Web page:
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Difference between Optical bandpass filter and normal/electrical bandpass filter

  1. Apr 14, 2010 #1
    Hi there, Im very new to optical domain, and im only used to the common bandpass filter that we use on circuits, those RLC and OP-AMP based bandpass filter.

    I went through few books and cant really find the difference, do anyone have any link regarding this issue or idea about this.

    Thank you.
     
  2. jcsd
  3. Apr 14, 2010 #2
    Optical bandpass filters are multilayer thin films. You can treat this like a set of short transmission line sections of alternating admittance. This is more like a microwave circuit than a lumped element filter. It has an infinite number of poles unlike a circuit-based filter which has one pole per lumped element.
     
  4. Apr 15, 2010 #3
    Optical bandpass filters are multilayer thin films. You can treat this like a set of short transmission line sections of alternating admittance. This is more like a microwave circuit than a lumped element filter. It has an infinite number of poles unlike a circuit-based filter which has one pole per lumped element.

    Im still in the stage of simulating the filter, the problem here is, i need the transfer function of a optical bandpass filter in order to simulate the entire channel of optical network.

    But then, normal circuity filters transfer function could be derived by considering capacitors and resistors and inductors. But in optical case, how do we get them. I went through a few papers, but yet i cant get the idea.
     
  5. Apr 15, 2010 #4

    sophiecentaur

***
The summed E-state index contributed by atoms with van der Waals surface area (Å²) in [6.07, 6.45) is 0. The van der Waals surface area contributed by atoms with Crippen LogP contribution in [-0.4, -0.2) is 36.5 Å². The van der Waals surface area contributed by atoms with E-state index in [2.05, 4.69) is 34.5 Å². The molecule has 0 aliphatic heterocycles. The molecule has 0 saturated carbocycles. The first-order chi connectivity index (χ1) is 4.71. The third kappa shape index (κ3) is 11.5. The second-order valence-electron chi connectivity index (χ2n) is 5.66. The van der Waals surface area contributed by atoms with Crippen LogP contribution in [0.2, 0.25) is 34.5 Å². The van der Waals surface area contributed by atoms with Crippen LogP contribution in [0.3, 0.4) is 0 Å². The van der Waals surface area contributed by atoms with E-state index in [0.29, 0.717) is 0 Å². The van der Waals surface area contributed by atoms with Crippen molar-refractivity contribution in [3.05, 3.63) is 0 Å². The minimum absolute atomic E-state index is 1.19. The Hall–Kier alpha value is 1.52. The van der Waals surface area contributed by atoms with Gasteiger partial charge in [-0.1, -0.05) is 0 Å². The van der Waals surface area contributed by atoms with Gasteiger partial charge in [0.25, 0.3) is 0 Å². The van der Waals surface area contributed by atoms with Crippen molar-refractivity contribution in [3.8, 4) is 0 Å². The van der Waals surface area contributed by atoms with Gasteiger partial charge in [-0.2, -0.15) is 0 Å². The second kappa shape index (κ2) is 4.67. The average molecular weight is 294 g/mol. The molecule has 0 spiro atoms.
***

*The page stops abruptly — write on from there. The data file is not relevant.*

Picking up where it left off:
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    There are many hits on Google if you type in "interference filters". They are a form of transversal filter, working essentially in the time domain and the characteristic is not too hard to determine - see the more learned of the links for the formulae.
     
  6. Apr 15, 2010 #5
    This is not quite right. Optical filters do not work in thetooke domain any more than circuits do.

    They are microwave circuits, not lumped circuits. That means they are sections of cascaded transmission lines, not capacitors and inductors.
     
  7. Apr 15, 2010 #6

    sophiecentaur

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    Yes, they are (like?) some microwave circuits.
    I should, perhaps, have said that, as they are transversal filters, they are easier to analyse (and certainly easier to visualise) in the time domain - as are many microwave transmission filters. I realise it all boils down to the same thing in the end but it is often easier to look at some things from one point of view than another.
    If you were to try to appreciate the behaviour of an oil film in the frequency domain, you would have difficulty. As a simple example of interference, based on path length difference (i.e. time difference), it is very easy to comprehend.
     
  8. Apr 16, 2010 #7